Would the Egyptians would give them shelter until it was safe for them to return home? You have to remember that the Israelites and Egyptians were not exactly friendly. In fact, they were often enemies who were at war with one another.
I wonder if when Mary and Joseph would have crossed the border from Israel into Egypt if they would have had to pass a background check.
Can you imagine them going up to a border crossing station and being asked:
“Passports please?” “We don’t have any.”
“Why do you want to enter our land?” And their response: “Because the Lord told us to flee to your country because our son’s life was in danger.”
What if they would have been turned away?
A friend of mine sent the following poem which was written by St. John of the Cross. It will help us to understand the significance of Mary and Joseph and Jesus being refugees.
St. John the Divine said to think of the Virgin as walking towards you on the road. She is pregnant with the holy and says, “I need shelter for the night, please take me inside your heart, my time is so close.”
Would you let her in? She is bearing the Christ Child…the Savior of the World. And if you do…
Then, under the roof of your soul, you will witness the sublime intimacy, the divine, the Christ taking birth forever, as she grasps your hand for help, for each of us is the midwife of God, each of us.
Do you have room in the inn of your heart to welcome in the stranger… because if you do, it will be as if you are welcoming the Christ Child.
In the Gospel of Matthew, we have the scene of the Last Judgement, where people are separated into two groups: those who welcomed Christ and those who did not. Those gathered asked how they were to know if Christ was in their midst. Here is the response.
I was hungry and you fed me.
I was thirsty and you gave me a drink.
I was homeless and you gave me a room.
I was shivering and you gave me clothes.
I was sick and you stopped to visit.
I was in prison and you came to me.
I am telling you solemnly…whenever you did one of these things to someone overlooked or ignored, that was me—you did it to me. (Mt. 25)
God’s message is clear! But we want to put qualifiers on it.
The overwhelming majority of refugees are good people and they are only asking for a chance to begin again after losing everything.
For those few who might have terrorist motives, I trust that our government can put checks and balances in place to weed them out.
Refugees go through a lengthy process to enter this country. Remember, they are not all thugs as some would have us believe.
In fact, many refugees are highly educated. They and their children have much to contribute to our country. A few of them could turn out to be the next Albert Einstein or Steve Jobs.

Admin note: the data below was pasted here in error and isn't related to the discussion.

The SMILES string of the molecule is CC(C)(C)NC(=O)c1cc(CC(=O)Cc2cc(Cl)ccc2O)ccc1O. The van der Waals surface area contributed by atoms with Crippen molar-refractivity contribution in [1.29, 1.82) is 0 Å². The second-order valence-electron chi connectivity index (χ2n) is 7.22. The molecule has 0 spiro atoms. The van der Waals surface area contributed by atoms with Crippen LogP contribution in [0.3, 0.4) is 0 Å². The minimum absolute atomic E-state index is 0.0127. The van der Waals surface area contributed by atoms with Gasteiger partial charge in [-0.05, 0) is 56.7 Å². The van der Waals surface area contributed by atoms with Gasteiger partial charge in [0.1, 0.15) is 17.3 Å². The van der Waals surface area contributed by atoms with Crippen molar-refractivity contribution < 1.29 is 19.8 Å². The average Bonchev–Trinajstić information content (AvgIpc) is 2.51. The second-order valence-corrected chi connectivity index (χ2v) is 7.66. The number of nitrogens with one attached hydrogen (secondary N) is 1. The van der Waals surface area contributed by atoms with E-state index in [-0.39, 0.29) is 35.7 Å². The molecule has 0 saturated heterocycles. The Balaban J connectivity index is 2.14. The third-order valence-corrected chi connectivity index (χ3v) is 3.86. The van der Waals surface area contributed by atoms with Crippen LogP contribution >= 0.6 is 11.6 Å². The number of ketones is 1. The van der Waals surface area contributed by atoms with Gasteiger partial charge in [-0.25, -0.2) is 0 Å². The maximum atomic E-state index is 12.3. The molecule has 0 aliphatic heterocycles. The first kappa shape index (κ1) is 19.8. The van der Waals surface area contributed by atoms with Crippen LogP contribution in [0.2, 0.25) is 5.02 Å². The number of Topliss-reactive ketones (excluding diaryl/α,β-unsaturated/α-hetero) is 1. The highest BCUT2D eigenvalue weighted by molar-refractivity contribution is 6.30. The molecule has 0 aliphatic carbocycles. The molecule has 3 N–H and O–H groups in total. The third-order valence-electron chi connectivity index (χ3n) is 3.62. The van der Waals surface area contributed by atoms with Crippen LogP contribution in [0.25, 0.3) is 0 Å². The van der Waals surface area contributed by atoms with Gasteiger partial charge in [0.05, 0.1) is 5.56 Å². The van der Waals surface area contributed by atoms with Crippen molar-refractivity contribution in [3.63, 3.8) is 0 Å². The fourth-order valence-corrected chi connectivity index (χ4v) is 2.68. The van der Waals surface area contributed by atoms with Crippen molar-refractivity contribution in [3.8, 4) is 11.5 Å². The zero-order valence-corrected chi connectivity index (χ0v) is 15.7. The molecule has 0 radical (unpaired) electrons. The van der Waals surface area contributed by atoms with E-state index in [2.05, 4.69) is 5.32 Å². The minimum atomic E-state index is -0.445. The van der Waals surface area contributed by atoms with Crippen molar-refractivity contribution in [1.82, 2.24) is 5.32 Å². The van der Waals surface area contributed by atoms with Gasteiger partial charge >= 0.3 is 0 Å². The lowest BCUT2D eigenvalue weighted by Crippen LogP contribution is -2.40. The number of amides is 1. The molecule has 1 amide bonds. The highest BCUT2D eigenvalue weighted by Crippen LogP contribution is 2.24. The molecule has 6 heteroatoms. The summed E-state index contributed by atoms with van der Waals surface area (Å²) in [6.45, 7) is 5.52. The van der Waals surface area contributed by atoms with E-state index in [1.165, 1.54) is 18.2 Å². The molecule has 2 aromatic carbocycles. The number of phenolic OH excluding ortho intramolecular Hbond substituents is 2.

Recently it has been pointed out that Steve Jobs’ father was a migrant from Syria. He came to this country and his son grew up to become the co-founder of Apple, one of the most successful start-up companies ever.
Who among us doesn’t have an Apple product…and iPhone, iPad, Computer or Television set. And I bet there are at least a few of us who have an Apple product on our Christmas wish list this year.
Perhaps the most famous immigrant to this country is Albert Einstein. He was born in Germany and at a young age became of one the leading astro-physicists in the world. He will go down in history for introducing us to his “Theory of Relativity.”
In the early 1930’s, with the rise of Adolf Hitler and the Nazi Party in Germany, he knew that he would have to leave his country. If not, he would be imprisoned or put to death because he was Jewish. He fled for his life because Hitler had a plan to eradicate Jews from the face of the earth, and he would certainly be targeted because he was famous.
Einstein accepted an offer from Princeton University to continue his scientific work there, and he became an outstanding American citizen. One cannot even imagine what our country or the scientific world would have been like if he had not found refuge in our country.
It is important to realize that every immigrant has the opportunity to make significant contributions to our country and to the world if they are given a chance. Of course there may be some bad apples in the mix, but with due diligence we can limit their impact on our society.
Let us remember that it has been the waves of immigrants who have come to our shores that have made our country the great nation that it is today.
So on this Christmas morning, I pray that we can open our hearts and our minds so that we can reach out to the refugees who might come to our shores. Who knows? We might even be welcoming the next Einstein or Steve Jobs.
But more importantly, we will be welcoming strangers in Christ’s name. For that is the message of Christmas. Let every heart prepare him room.